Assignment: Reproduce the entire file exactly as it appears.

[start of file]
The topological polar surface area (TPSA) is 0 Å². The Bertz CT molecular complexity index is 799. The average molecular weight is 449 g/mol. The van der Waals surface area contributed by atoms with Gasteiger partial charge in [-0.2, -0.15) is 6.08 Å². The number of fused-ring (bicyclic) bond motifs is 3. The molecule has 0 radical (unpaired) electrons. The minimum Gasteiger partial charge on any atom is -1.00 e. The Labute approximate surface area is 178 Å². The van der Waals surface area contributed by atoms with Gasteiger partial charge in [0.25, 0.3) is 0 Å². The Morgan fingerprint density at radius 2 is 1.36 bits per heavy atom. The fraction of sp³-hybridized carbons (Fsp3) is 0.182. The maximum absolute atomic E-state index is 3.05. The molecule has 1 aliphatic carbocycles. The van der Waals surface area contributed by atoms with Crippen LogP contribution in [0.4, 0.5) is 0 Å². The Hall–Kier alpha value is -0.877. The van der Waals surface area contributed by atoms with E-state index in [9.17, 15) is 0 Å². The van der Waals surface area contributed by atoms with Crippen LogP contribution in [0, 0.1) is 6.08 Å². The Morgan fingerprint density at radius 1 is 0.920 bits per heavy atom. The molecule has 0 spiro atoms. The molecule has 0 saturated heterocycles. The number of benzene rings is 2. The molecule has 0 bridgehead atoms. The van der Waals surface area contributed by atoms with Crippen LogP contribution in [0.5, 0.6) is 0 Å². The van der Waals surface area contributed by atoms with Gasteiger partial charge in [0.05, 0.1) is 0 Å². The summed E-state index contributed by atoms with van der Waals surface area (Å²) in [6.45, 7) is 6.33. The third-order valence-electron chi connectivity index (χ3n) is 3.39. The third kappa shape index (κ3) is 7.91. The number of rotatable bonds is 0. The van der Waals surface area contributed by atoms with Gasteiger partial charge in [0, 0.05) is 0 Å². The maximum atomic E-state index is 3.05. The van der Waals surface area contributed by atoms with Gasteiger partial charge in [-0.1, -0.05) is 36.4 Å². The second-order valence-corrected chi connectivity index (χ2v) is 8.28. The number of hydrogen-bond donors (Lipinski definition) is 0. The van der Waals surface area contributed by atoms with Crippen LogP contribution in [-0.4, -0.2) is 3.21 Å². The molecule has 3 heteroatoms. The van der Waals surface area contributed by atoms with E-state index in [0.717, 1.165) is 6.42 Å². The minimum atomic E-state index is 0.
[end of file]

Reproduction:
The topological polar surface area (TPSA) is 0 Å². The Bertz CT molecular complexity index is 799. The average molecular weight is 449 g/mol. The van der Waals surface area contributed by atoms with Gasteiger partial charge in [-0.2, -0.15) is 6.08 Å². The number of fused-ring (bicyclic) bond motifs is 3. The molecule has 0 radical (unpaired) electrons. The minimum Gasteiger partial charge on any atom is -1.00 e. The Labute approximate surface area is 178 Å². The van der Waals surface area contributed by atoms with Gasteiger partial charge in [0.25, 0.3) is 0 Å². The Morgan fingerprint density at radius 2 is 1.36 bits per heavy atom. The fraction of sp³-hybridized carbons (Fsp3) is 0.182. The maximum absolute atomic E-state index is 3.05. The molecule has 1 aliphatic carbocycles. The van der Waals surface area contributed by atoms with Crippen LogP contribution in [0.4, 0.5) is 0 Å². The Hall–Kier alpha value is -0.877. The van der Waals surface area contributed by atoms with E-state index in [9.17, 15) is 0 Å². The van der Waals surface area contributed by atoms with Crippen LogP contribution in [0, 0.1) is 6.08 Å². The Morgan fingerprint density at radius 1 is 0.920 bits per heavy atom. The molecule has 0 spiro atoms. The molecule has 0 saturated heterocycles. The number of benzene rings is 2. The molecule has 0 bridgehead atoms. The van der Waals surface area contributed by atoms with Crippen LogP contribution in [0.5, 0.6) is 0 Å². The van der Waals surface area contributed by atoms with Gasteiger partial charge in [0.05, 0.1) is 0 Å². The summed E-state index contributed by atoms with van der Waals surface area (Å²) in [6.45, 7) is 6.33. The third-order valence-electron chi connectivity index (χ3n) is 3.39. The third kappa shape index (κ3) is 7.91. The number of rotatable bonds is 0. The van der Waals surface area contributed by atoms with Gasteiger partial charge in [0, 0.05) is 0 Å². The maximum atomic E-state index is 3.05. The van der Waals surface area contributed by atoms with Gasteiger partial charge in [-0.1, -0.05) is 36.4 Å². The second-order valence-corrected chi connectivity index (χ2v) is 8.28. The number of hydrogen-bond donors (Lipinski definition) is 0. The van der Waals surface area contributed by atoms with Crippen LogP contribution in [-0.4, -0.2) is 3.21 Å². The molecule has 3 heteroatoms. The van der Waals surface area contributed by atoms with E-state index in [0.717, 1.165) is 6.42 Å². The minimum atomic E-state index is 0.